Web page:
It's been hard watching the White Sox offense the past month. It doesn't really matter whether the pitcher is good or bad, hitting his spots or missing big. On the rare occasions where the pitchers' backs are against the wall, it's never that hard to escape:
A big part of the problem has been at the top of the order. While Adam Eaton has put together an encouraging June (.276/.368/.382), Robin Ventura can't find a guy who hits behind him. Melky Cabrera was supposed to be the plug-and-play answer, but a two-month slump cost him that responsibility.
Default Backup No. 2 Choice Alexei Ramirez replaced him, but he's been a mess all year. Ventura then turned to Avisail Garcia, just as he hit the roughest patch of his season.
Looking at the box scores for the second spot since the White Sox swept the Astros, the results ... won't surprise you:
The situation has degenerated to the extent that Ventura thought of the unthinkable: batting Jose Abreu in the second spot.
We've discussed the merits of trying a slugger in the second spot:
- It's where one of your two best hitters should bat, according to The Book.
- If the Sox only have two functioning hitters, may as well clear out any obstacles to get them to the plate as often as possible.
- Other teams have beaten the Sox with that strategy.
- It'd just be something different for an offense that can't be worse than it is.
We've mostly used Adam LaRoche in these examples, because we already expect that Ventura wouldn't be able to bring himself to rope Abreu into this madness. But desperate times call of desperate measures, and with the Sox unable to score more than three runs in nine straight games -- their longest such streak since 1976 -- would Ventura finally dare trying something so drastic?
Again, the answer won't surprise you:
Robin Ventura flirted with batting Jose Abreu second, but 'you want potential of him hitting w runners on' in first inning, he said.— Daryl Van Schouwen (@CST_soxvan) June 23, 2015
Which is severely frustrating, because the entire plan hinges on somebody who can't even get on base in a larger sample, doing so at a very precise moment. Sure enough, in the first inning, Eaton reached and Garcia didn't.
Moreover, in the eighth inning, Eaton reached scoring position by doubling with two outs ... and Garcia flied out to center to end the inning. That's assuming Ventura cares about what happens in non-first innings. I'm hoping that tweet is an imprecise summary of Ventura's philosophy, because it's not encouraging if it is.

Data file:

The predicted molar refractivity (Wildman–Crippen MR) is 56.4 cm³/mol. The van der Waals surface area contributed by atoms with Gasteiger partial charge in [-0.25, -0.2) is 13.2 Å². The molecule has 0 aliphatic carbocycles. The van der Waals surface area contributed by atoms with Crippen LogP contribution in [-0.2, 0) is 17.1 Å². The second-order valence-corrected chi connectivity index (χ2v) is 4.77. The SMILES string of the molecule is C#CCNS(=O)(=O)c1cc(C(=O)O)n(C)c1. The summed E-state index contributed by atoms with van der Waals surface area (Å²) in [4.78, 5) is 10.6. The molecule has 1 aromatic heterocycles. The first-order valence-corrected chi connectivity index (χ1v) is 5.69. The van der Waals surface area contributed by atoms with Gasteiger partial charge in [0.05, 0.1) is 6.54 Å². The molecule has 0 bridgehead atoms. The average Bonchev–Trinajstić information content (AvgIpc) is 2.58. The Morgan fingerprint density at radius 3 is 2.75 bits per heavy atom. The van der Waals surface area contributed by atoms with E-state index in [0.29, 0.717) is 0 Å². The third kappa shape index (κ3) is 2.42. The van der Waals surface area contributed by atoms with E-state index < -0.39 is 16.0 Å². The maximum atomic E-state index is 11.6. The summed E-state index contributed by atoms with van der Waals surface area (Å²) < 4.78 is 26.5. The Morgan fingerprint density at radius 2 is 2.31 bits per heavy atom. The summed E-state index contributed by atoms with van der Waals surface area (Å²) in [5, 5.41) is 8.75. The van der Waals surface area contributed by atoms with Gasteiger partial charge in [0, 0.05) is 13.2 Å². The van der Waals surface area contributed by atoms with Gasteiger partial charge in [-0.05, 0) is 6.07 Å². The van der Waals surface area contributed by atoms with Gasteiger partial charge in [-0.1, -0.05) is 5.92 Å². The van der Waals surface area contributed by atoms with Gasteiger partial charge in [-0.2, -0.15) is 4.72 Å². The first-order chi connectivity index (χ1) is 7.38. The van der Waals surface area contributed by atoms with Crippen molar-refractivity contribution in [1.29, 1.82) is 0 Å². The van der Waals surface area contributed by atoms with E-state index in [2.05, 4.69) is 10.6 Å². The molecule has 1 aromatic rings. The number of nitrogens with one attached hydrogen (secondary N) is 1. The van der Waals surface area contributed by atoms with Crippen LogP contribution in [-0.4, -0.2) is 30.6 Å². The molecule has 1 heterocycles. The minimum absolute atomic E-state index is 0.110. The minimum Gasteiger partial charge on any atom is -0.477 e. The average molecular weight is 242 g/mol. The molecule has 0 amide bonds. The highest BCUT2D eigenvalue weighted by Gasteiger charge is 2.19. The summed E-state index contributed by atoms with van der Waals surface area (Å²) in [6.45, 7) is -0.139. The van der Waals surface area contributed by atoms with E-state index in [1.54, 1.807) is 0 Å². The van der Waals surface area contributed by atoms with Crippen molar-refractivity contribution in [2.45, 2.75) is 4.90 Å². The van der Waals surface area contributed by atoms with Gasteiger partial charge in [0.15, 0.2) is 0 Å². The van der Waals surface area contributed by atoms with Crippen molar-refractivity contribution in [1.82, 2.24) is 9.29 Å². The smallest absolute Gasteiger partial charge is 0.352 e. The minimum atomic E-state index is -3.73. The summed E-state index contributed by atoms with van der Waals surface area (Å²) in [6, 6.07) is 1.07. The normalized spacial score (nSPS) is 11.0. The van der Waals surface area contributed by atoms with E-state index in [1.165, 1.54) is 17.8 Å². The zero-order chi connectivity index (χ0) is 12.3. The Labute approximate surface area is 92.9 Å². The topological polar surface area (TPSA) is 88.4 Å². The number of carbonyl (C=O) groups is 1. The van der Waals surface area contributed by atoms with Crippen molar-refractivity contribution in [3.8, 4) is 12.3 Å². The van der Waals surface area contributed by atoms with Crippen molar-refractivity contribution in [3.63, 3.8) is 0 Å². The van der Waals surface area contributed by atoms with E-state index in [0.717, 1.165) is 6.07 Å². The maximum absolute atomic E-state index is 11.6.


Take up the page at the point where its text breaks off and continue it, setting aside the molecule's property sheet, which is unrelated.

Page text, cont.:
Worse yet, I don't know if that answer will ever be revealed. With Cabrera's luck evening out, I'm guessing we'll see him back in the second spot soon enough, and inaction will win the day, even if the victory is far from complete.
The same thing is going on with Ramirez, except he's probably going to force the issue no matter how hard Ventura tries to look away. He played on Tuesday after a mistake-prone game on Monday. The immediate reaction from Chicago Columnist Voice didn't quite sum up my feelings:
The problem is, it's not in isolation. Of all the under-performers, Ramirez is the under-performiest. He's hitting .223/.245/.292, and he has the second-most plate appearances on the team. His approach is reflected in his OBP, and the quality of his contact is putrid.
We've spent a lot of time this season debating how unlucky Cabrera is, whether he's actually hitting the ball hard, and whether there's any hope of improving. Well, look at his exit velocity compared to Ramirez's:
Even when Ramirez gets lift, his flies and liners are in the bottom 15 percent when it comes to exit velocity. It's been a problem for most of the season, it's not getting any better, and that's why he's the American League's least valuable regular at least when it comes to fWAR (B-Ref is slightly more charitable -- fourth-worst for those with over 200 PAs).
Ramirez has a history of running extremely cold and hot, so I understand why he gets some benefit of the doubt. But there's nothing going in Ramirez's favor, he's not a hard-luck case, and so he's actively costing the team in his current form. There's a whole lot of room between "bench him" and "start him in 68 of 70 games," but Ventura isn't keen on exploring it.
I'm not sure why this is the case, because he's been active elsewhere. He chose Carlos Sanchez's defense over Micah Johnson's offensive upside. He's sliding the playing time toward Geovany Soto. Gordon Beckham got another chance to get whomped on by the Peter Principle.
But those are half-measures at positions that were naturally uncertain. The applecart remains intact, albeit on blocks, and I don't feel a proper sense of scale about it all. When the offense is this broken, disassembling it and putting it back together can't hurt. It probably will never work like it was supposed to, but maybe we all something about what some parts actually do. Or maybe you just get some jollies from smashing it apart, which is fine when nobody can effectively articulate what's worth saving.